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“There are more ways than ever to get in touch with sources—from Facebook to Twitter to MySpace to e-mail to good old-fashioned phone calls,” writer Brenna Ehrlich said in a Mashable.com article. “Still, it can be difficult to find the right sources for [a] particular story when there are so many people out there and so many channels to go through.”
While sources are now just a mouse-click away, freelancers need to use resources that are trusted and reliable. These tips can help any journalist crack the source code:
For the freelancer looking for a mix of experts and real people to satisfy specifications, HARO.com (or “Help A Reporter Out”) is the place to turn.
“[HARO] attracts thousands of people who would like to be in the media, whether they’re experts or not,” Linda Formichelli, co-author of The Renegade Writer wrote on her blog. “Be as detailed as you can in what you’re looking for—I’d say you can’t be too clear. In my experience, potential sources often skim the listing, so the clearer you are, the less likely you are to get lots of off-topic responses.”
According to parent site PR Newswire, ProfNet has access to more than 14,000 public relations professionals and their represented experts, which makes the sourcing process quick and simple. As a free service to journalists (the experts foot the bill), ProfNet is a crucial resource for elite experts.
“I’ve found [ProfNet] to be a little more formal and business-oriented than HARO—not in the way they run things, but in the sources I find,” Laurie Pawlick-Kienlen said. “I use ProfNet for my ‘hard’ feature articles, in which I need doctors, lawyers, psychiatrists, etc.”
Since social media can be a maze all it’s own, a writer’s best bet is Facebook and Twitter as they are the most used. When Marcia Layton Turner, freelance writer and executive director of Association of Ghostwriters, needs a quick response, she turns to Facebook first. “Posting a request to friends and family frequently leads to a number of referrals,” she said.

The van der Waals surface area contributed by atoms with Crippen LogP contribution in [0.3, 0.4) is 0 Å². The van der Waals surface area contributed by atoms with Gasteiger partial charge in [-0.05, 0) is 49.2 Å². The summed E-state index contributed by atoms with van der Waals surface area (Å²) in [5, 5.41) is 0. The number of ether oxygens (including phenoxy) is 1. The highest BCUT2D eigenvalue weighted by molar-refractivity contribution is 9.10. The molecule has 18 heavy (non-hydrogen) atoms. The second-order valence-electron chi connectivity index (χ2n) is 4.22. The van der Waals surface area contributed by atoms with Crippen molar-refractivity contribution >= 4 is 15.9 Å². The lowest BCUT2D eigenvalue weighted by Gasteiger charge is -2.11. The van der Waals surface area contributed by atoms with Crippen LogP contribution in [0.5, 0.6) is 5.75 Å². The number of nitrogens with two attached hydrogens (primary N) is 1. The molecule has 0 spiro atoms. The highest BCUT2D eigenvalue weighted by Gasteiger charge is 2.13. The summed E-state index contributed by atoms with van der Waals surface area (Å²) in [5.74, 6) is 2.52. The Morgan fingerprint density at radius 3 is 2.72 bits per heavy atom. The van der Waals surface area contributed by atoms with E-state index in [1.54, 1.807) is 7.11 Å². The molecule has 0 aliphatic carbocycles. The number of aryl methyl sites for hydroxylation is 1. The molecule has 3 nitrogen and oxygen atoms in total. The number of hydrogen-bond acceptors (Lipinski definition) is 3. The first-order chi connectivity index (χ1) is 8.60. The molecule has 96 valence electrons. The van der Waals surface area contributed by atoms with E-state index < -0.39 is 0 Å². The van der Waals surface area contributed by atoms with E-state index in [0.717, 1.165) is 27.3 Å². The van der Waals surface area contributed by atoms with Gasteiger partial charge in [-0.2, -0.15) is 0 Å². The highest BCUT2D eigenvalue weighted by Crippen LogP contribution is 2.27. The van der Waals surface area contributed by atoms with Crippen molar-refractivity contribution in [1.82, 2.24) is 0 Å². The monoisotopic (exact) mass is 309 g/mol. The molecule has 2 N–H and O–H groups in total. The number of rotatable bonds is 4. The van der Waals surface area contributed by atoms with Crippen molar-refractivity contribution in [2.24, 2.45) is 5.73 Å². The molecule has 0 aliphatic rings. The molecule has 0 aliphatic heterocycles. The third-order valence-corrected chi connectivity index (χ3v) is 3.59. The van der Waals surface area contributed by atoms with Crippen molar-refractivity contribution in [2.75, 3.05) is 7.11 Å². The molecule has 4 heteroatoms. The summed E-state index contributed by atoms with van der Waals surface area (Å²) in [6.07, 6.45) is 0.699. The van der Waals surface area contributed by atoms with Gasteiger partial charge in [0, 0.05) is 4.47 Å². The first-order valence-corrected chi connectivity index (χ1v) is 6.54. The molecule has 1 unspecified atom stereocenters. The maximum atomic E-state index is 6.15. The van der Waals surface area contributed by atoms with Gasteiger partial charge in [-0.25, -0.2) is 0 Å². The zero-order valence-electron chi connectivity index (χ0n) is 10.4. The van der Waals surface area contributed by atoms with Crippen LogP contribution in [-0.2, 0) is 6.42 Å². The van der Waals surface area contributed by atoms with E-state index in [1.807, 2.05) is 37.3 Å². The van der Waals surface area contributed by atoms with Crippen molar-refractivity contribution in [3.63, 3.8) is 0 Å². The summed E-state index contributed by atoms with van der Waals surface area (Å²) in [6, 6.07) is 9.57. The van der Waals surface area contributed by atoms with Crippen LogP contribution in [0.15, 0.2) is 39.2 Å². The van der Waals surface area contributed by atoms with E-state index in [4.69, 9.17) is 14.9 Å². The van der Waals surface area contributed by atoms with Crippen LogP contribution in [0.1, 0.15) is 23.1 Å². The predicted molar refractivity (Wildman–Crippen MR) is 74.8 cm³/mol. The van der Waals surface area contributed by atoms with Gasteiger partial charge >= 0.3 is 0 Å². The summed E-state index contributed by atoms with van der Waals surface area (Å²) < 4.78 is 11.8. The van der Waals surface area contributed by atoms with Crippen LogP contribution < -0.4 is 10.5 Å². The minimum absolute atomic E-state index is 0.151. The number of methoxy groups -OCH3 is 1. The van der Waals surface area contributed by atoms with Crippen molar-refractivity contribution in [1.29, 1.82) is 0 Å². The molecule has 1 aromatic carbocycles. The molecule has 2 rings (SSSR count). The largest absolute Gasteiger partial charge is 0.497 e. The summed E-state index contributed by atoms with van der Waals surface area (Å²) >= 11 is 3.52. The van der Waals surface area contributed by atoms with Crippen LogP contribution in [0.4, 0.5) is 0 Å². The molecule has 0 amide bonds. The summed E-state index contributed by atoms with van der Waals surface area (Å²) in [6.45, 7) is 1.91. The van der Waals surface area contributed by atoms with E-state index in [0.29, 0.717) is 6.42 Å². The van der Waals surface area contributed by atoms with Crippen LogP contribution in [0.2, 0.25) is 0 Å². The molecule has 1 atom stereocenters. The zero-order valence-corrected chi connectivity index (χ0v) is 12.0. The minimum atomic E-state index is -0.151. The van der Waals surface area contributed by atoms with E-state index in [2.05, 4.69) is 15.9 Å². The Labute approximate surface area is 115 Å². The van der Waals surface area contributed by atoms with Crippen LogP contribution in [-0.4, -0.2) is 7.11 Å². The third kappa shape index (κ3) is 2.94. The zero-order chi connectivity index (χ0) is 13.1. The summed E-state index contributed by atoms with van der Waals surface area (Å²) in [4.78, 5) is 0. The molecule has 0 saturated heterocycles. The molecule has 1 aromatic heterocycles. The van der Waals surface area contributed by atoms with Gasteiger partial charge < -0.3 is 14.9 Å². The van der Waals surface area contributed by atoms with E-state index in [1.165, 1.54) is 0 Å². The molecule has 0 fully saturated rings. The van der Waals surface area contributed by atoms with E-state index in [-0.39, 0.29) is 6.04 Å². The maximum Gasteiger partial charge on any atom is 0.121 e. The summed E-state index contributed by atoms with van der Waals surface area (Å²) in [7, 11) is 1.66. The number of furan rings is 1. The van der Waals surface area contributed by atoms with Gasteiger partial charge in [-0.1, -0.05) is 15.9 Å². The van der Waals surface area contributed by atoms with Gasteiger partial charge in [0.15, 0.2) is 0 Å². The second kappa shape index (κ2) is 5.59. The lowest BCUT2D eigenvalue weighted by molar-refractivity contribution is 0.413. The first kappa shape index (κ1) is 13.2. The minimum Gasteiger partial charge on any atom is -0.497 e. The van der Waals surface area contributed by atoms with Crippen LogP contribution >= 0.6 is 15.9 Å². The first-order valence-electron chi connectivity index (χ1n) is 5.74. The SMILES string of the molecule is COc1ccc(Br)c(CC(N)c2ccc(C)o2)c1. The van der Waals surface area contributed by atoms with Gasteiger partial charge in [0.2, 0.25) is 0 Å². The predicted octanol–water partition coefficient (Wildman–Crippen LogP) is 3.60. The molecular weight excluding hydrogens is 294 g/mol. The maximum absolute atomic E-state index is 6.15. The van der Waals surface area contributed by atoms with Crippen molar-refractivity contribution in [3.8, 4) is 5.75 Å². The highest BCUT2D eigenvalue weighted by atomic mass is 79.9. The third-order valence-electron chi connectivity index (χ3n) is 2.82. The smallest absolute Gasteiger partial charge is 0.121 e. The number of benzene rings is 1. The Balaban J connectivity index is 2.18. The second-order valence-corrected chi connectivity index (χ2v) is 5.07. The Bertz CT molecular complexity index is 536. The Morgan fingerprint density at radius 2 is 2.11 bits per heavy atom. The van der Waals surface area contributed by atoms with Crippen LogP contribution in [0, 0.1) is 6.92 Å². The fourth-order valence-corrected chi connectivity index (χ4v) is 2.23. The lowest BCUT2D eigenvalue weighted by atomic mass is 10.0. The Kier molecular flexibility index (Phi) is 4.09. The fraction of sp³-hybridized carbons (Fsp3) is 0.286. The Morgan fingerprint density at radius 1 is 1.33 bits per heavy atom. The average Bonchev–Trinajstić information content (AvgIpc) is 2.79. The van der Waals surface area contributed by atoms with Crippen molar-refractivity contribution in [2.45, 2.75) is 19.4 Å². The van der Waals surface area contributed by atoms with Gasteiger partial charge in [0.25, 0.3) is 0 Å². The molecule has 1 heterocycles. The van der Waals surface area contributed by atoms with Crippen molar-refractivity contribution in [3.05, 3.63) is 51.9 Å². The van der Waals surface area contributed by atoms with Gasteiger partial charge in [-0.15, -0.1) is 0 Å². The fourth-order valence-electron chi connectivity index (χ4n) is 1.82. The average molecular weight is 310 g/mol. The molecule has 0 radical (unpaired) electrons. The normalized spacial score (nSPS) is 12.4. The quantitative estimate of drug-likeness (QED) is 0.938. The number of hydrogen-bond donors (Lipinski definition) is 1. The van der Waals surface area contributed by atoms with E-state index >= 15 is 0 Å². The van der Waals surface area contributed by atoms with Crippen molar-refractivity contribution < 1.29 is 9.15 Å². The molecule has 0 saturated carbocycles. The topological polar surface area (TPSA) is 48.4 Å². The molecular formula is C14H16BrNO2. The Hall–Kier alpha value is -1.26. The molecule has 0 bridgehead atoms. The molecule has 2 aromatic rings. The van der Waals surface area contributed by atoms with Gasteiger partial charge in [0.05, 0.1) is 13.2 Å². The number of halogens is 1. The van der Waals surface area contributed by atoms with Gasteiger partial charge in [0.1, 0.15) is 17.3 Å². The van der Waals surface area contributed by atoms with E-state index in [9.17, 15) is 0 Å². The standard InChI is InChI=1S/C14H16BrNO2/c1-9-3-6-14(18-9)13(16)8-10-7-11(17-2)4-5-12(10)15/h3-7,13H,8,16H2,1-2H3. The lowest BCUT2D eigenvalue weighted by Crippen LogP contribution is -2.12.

Twitter is great for breaking news and story ideas, but it requires freelancers taking active roles. They need to follow potential sources—musicians and indie bands if they’re music writers, chefs and restaurant owners if they’re food writers, and so on. When these people share news, they then become potential sources.
The Associated Press began recognizing bloggers as credible new sources in 2010, which means freelancers should, too. “When I’m looking for sources for an article, I Google the topics I’m writing about and contact bloggers who write about the subject,” Pawlick-Kienlen said. “They’re excellent expert sources and real people! … Some bloggers have even written books and given talks about their subject, which increases their credibility.”
If there’s a topic of interest, then there’s probably a forum for it. Say the assigned writer mentioned above was looking for that parrot-owning female, a quick Google search could lead to ParrotForums.com, BirdBoard.com, and PricelessParrots.com just to start. “When you find [a forum], do a little lurking to figure out if this is a good place to post your request, Formichelli said. “… It’s always a good practice to e-mail the moderator asking if it’s okay to post as a journalist looking for sources; that way, when you post you can mention that you have the permission of the forum administrator.”